Harman/Kardon AVR 8000 A/V Receiver Page 2
I was pleased to hear that the voices in Snatch maintained the same natural and attentive detail that I heard with music. If you can decipher half of what Mickey says, you know you've got electronics that give dialogue the care it requires. Again, both speaker systems offered substantial space and a highly successful balance of localization and diffusion. There were times when the AVR 8000's amps didn't exhibit quite as much control over the Cantons' woofers as I would've liked. However, few amps short of the best multichannels or monoblocks have maintained complete control over these woofers in my experience with them, and they have gotten away from most receivers at times. The H/K wasn't quite as successful as the more-expensive Denon AVR-5802 in this regard, but it had an edge over some of the more-expensive and similarly priced receivers that I've reviewed.
The AVR 8000's amps can take their share of punishment, too. We keep the big MartinLogan Odyssey electrostats (see the review in this issue) around for many reasons, including amp torture—thanks to their occasional near-single-ohm loads. Just for kicks, I hooked the MartinLogans up to the AVR 8000, as I've done with many receivers, and attacked with all five channels firing Snatch's chapter 17. The AVR 8000 hung in with the best receivers and only shut down at punishing levels—which, if memory serves, were slightly above those that shut down the Denon, Pioneer, and Yamaha. This also gave me the opportunity to confirm that the AVR 8000 has ample overload protection and maintains its sonic composure up to the breaking point, rather than stammering, compressing, and finally shutting down. The AVR 8000 does get hot, though, so pay attention to placement in terms of ventilation and what you place around it.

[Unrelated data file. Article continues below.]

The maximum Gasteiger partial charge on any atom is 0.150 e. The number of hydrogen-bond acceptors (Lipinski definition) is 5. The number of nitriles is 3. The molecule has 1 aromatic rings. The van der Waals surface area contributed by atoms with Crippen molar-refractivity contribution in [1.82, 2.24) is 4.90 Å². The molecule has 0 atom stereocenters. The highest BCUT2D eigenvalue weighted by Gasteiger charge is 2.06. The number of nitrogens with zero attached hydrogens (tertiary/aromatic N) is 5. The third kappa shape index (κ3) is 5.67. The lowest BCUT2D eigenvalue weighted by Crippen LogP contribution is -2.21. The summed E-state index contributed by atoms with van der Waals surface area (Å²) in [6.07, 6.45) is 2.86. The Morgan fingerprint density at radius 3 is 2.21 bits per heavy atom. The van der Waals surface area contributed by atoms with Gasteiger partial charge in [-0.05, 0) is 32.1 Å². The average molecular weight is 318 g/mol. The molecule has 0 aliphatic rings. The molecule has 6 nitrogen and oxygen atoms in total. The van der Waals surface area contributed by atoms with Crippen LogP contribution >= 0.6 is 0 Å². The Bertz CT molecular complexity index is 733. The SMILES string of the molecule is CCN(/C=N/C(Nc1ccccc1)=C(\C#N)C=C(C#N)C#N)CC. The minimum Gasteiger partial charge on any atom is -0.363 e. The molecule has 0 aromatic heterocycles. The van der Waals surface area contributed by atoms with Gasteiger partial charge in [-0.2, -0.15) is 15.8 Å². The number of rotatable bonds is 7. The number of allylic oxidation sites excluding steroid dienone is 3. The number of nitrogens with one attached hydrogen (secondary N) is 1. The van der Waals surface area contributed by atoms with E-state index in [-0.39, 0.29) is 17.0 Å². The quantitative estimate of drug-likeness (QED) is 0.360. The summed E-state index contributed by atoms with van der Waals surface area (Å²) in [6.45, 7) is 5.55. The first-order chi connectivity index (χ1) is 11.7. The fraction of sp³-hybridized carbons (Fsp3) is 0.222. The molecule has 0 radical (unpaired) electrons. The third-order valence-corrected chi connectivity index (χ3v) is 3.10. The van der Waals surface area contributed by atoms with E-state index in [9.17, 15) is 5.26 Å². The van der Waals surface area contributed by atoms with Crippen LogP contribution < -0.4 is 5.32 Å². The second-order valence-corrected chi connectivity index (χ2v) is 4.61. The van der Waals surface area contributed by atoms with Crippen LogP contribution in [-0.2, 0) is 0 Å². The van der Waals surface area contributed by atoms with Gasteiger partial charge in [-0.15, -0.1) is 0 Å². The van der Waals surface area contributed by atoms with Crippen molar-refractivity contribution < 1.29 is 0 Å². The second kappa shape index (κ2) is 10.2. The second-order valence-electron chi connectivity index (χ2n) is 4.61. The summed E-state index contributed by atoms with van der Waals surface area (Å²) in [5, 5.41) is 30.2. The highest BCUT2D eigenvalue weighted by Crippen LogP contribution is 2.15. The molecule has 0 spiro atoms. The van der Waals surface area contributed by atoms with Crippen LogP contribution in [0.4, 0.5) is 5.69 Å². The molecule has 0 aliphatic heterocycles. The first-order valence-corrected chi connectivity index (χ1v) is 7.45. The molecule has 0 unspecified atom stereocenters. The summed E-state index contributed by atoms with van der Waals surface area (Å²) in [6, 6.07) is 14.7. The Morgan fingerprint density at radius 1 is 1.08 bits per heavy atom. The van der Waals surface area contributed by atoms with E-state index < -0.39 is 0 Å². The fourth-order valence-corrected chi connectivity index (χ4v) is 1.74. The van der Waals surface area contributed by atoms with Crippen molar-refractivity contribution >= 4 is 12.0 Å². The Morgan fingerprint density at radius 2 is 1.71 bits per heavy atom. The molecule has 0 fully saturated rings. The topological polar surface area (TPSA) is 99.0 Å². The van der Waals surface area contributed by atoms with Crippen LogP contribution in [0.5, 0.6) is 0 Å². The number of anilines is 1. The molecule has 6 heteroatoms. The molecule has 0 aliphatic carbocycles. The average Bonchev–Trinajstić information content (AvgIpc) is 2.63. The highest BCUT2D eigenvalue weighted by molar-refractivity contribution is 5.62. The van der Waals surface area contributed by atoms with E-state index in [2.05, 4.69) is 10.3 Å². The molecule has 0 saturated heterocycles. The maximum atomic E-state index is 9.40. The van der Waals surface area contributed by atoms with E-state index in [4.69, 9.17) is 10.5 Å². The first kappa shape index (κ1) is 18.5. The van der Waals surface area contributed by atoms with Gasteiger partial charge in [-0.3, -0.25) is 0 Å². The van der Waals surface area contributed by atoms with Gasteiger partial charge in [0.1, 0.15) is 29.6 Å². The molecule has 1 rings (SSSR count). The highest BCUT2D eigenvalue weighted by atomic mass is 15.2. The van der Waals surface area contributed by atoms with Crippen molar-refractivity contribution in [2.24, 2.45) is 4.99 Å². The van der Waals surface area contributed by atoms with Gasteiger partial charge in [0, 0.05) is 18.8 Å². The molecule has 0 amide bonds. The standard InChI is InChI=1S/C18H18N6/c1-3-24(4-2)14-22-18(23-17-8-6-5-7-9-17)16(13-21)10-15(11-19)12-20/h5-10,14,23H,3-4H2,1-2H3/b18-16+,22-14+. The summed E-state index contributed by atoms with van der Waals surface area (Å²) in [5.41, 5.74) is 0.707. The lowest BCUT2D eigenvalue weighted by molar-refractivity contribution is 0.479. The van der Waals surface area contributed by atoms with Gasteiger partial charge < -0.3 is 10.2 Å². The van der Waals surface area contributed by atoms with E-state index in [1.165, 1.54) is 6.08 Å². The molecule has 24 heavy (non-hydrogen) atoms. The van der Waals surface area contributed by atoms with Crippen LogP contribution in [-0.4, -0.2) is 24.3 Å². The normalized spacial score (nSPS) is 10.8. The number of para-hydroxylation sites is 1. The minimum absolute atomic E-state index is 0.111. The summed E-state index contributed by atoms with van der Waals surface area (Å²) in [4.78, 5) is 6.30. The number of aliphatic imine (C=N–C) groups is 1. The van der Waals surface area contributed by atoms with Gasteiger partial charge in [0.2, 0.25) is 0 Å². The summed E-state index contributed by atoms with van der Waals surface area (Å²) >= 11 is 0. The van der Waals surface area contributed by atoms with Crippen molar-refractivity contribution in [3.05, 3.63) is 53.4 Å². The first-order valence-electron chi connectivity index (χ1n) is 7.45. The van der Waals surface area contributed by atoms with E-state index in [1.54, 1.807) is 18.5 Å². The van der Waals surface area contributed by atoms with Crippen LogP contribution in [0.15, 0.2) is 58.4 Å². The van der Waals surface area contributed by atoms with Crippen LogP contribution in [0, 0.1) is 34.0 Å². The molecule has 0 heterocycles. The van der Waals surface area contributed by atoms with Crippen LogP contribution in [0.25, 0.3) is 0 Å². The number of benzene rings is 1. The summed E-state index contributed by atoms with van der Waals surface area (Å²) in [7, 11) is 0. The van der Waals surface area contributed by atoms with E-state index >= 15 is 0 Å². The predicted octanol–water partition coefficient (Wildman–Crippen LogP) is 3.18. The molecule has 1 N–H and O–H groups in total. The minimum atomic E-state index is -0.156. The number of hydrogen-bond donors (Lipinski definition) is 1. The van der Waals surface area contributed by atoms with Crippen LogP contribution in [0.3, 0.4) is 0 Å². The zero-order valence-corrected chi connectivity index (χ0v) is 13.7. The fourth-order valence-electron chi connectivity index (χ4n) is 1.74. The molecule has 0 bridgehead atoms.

At last call, I see no reason why the AVR 8000 won't find plenty of space for itself on the top shelf of A/V receivers. It's got a warm, approachable sound that should match well with a variety of speakers, and it's solid in the areas where receivers need to be solid: features, ease of use, and flexibility. The only major thing I see working against it is that it's about the only one on the top shelf that offers only five channels of power, but this won't be as big an issue for some people as it is for others. So, if bigger-ticket receivers are your thing, I'd give the AVR 8000 a listen. Whether it's whiskey, receivers, or anything else, a top-shelf performer at closer to a medium-shelf price is always something to consider.
• Warm, approachable sound
• Lots of processing options, including LOGIC7
• Plenty of clean, efficient power for five channels